Is the National Museum of the US Air Force good for kids?

Yes! You might need to temper your pace to keep it interesting for the kids, but we saw lots of kids in strollers and wagons, and my own kids and teens really enjoyed our visit.

Kids at the National Museum of the US Air Force


Are the planes in the Air Force Museum real?

Yes, the planes are real. Lots of these planes are one of only two or three left in the world. It’s a place to see a super unique collection of real planes.


Is there a space shuttle at the Air Force Museum?

No. There is not a space shuttle at the Air Force Museum. There is a trainer and a large space shuttle exhibit but it does not have an actual space shuttle. Check out our article on the Kennedy Space Center for one place where you can view a space shuttle, the actual Atlantis Space Shuttle.


Can you take water into the Air Force Museum?

Yes. You can take a clear, sealable bottle into the Air Force Museum. You cannot bring in food or any other beverage. Food is available for purchase, and picnic facilities are located at the Memorial Park next to the parking lot.


When is the Museum of the Air Force open?

The hours for the National Museum of the Air Force are 9 am to 5 pm, daily.


How much does it cost to go to the Air Force Museum?

Admission and parking are both free.

More for Aviation Fans in Dayton, Ohio

Home of the Wright Brothers, Dayton is considered the birthplace of aviation. It was here that Wilber and Orville Wright made their plans for their flight experiments in Kitty Hawk, NC. And, after their flying success at Kill Devil Hill in Kitty Hawk in the Outerbanks of North Carolina, they returned home to Dayton to perfect their plane and understanding of flight, and eventually a school to train pilots.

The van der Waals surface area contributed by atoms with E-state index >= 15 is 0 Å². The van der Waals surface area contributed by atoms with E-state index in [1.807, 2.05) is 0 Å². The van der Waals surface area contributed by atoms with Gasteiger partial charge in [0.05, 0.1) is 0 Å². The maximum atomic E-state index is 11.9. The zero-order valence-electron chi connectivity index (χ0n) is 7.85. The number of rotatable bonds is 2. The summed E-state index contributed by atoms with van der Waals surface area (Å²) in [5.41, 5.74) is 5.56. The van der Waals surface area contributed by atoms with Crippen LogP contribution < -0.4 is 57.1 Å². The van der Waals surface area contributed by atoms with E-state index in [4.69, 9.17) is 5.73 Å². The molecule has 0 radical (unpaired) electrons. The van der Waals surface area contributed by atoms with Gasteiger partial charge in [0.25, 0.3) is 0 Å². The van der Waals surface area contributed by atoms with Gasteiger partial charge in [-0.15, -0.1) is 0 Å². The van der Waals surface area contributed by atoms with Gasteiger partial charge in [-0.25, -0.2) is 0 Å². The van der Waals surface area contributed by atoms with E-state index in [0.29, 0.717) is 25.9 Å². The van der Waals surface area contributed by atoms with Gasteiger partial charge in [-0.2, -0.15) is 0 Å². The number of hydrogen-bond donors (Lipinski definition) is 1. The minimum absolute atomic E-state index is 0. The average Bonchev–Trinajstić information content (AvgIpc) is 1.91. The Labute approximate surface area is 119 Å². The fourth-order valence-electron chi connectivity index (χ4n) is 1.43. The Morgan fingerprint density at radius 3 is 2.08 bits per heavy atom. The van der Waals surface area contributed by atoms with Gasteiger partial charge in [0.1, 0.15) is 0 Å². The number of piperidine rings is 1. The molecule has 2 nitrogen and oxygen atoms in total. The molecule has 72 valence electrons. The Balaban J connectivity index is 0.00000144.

There are a number of aviation historical sites in Dayton that tell the Wright Brother’s story, most of them are free to visit and part of the Dayton Aviation Heritage National Historical Park. For information on the brother’s early life and Kitty Hawk experiments, visit the Wright Dunbar Interpretive Center. Then visit the Huffman Prairie Interpretive Center to learn about their work perfecting their plane and training pilots.

You can also visit the Huffman Prairie Flying Field where all of this work occurred, and I definitely wouldn’t skip this. There’s signage to their story, a replica workshop shed, and a replica of the tower equipment they used to launch their planes. The field is not located adjacent to the interpretive center. But, you can get directions to it from the center or just use your map app. We had no trouble navigating to each location.

Bonus: Dayton’s Food Hall

West Social Tap and Table is located right across from the Wright Dunbar Interpretive Center. It has a wide variety of food families can pick from including kid favorites like pizza and tacos, plus Vietnamese food, Cajun food, salads, sandwiches, coffee, and craft beer. We really enjoyed the food here, so much that we ate there both nights of our trip.

Where to Stay in Dayton, Ohio

Find hotels and vacation rentals near the Air Force Museum. The map below comes from Stay22. Kidding Around earns when you book through the links on this map.